P6: The GaitKeeper

a) Group 6, GARP

b) Alice, Rodrigo, Phil, Gene

c) Our product, the GaitKeeper, is an insole pad that can be inserted into a shoe, and an associated device affixed to the user’s body, that together gather information about the user’s gait for diagnostic purposes.

d) The GaitKeeper can be placed inside a shoe and uses flex/pressure sensor throughout its surface to register data of a user’s gait. This information can be loaded into GUI and users can see a heat map of the pressure on the bottom of their foot changing with time. By making data collection and analysis simple, we intend to allow runners to observe the eccentricities of their own gait without the aid of more expensive devices. We also hope to make the analysis comprehensive enough that a running store operator can use it to better advise a customer or so a sports medicine practitioner can diagnose gait problems in patients. Our experiments are meant to test whether the prototype is simple enough to operate in all our intended use cases and whether the data analysis is comprehensive enough to be worthwhile.

e) The previous writeup can be found here: https://blogs.princeton.edu/humancomputerinterface/2013/04/21/p5-garp/

Here are the changes we have made since P5:

  • The sole is now connected to the Arduino. We have soldered all of the wires to the breadboard.

  • The Arduino and breadboard is now connected to the velcro band that will hold it up.

  • Basic Arduino code has been written to collect data, but it must be connected to a laptop and the data is not fully formatted.

  • The GUI has been tweaked and some of the buttons are now functional. The GUI still does not directly respond to data input from the prototype itself.

f) i. Participants:

The first participant was an employee at a local running store. We are envisioning the GaitKeeper as being used by employees at running stores to help with custom shoe fitting. This participant is one of our potential users and we wanted to see whether the product provided information that previous services have been unable to provide. Our second participant is an avid student runner who has run regularly for years. After hearing about our project, he volunteered to give it a try and provide useful feedback.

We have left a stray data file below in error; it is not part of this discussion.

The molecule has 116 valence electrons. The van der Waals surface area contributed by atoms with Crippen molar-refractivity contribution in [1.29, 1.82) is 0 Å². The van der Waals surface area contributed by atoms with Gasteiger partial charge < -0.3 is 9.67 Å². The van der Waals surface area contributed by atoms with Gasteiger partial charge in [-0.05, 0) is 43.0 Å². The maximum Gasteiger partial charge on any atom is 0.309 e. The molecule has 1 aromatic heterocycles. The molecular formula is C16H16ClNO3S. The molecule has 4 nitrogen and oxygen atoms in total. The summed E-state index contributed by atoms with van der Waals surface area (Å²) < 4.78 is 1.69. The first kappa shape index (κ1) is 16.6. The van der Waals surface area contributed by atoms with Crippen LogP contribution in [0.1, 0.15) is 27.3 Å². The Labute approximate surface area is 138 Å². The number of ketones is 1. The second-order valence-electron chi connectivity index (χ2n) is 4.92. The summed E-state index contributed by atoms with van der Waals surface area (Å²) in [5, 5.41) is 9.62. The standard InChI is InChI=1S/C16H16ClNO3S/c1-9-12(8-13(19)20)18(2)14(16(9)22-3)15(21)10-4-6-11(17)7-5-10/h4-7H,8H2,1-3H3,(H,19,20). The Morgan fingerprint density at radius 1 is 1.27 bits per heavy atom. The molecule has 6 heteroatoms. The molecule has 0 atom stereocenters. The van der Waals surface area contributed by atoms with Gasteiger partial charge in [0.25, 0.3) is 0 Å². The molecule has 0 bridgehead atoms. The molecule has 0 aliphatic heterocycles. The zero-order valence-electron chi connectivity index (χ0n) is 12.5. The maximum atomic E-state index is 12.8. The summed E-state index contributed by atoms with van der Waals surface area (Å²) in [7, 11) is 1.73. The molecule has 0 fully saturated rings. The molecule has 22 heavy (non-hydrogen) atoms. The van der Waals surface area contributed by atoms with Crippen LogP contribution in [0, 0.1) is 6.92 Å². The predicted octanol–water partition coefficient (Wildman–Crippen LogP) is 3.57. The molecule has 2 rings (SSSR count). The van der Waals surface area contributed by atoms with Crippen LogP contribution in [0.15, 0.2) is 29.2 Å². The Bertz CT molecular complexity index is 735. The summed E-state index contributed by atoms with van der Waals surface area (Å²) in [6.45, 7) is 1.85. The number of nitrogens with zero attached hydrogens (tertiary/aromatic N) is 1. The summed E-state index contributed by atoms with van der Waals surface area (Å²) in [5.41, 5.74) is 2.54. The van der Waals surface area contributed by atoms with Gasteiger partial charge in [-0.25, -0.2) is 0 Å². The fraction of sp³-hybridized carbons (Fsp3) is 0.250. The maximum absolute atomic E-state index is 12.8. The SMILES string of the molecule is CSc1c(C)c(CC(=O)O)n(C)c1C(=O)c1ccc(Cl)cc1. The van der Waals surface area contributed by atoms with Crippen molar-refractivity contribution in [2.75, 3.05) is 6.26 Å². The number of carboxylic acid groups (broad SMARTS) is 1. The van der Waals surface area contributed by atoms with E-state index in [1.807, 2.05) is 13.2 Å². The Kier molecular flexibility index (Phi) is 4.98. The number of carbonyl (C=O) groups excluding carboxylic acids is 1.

Our third participant was a less frequent runner, but tends to run for longer distances.  He had never been to a running store for gait analysis.  We considered him to be a typical running user, and a good indicator of whether the product might have a good market outside of the typical hard running group

ii. Apparatus:

To test the device, we asked users to place the device’s sole into their shoe. The wires go to the back of the sole, up the backside of the shoe and the leg, into the Arduino/Breadboard strapped to the back of the user’s waist. We asked users to put it on themselves to see if they had any trouble placing the sole. Then, we asked them to run around and see whether the device impaired their running in any way. In the case of the first participant, we conducted the test in the local running store’s treadmill. In the case of the other participants, we asked them to run around outside and we followed them with a laptop to collect data.

iii. Tasks:

In the first task (easy) the user looks at the dis­play of a past run to eval­u­ate their gait. They use the com­puter inter­face to exam­ine the heat map from an “ear­lier run” and see if the gait has any eccentricities. In this task, they must be able to recognize if any part of the gait stands out. They must also be able to navigate the data as it changes with time and understand what the information means. Ideally, this step should provide them with actionable intelligence that they can use on their next run.

The sec­ond task (medium) is a user putting on the device for the first time with minimal instruction. This will allow us to understand whether the device is simple enough for the average user to install. This will also allow us to observe whether the placement of wires is inhibiting the usability of the device. If the device is intended for use by the average runner, usability must be a very high priority for us.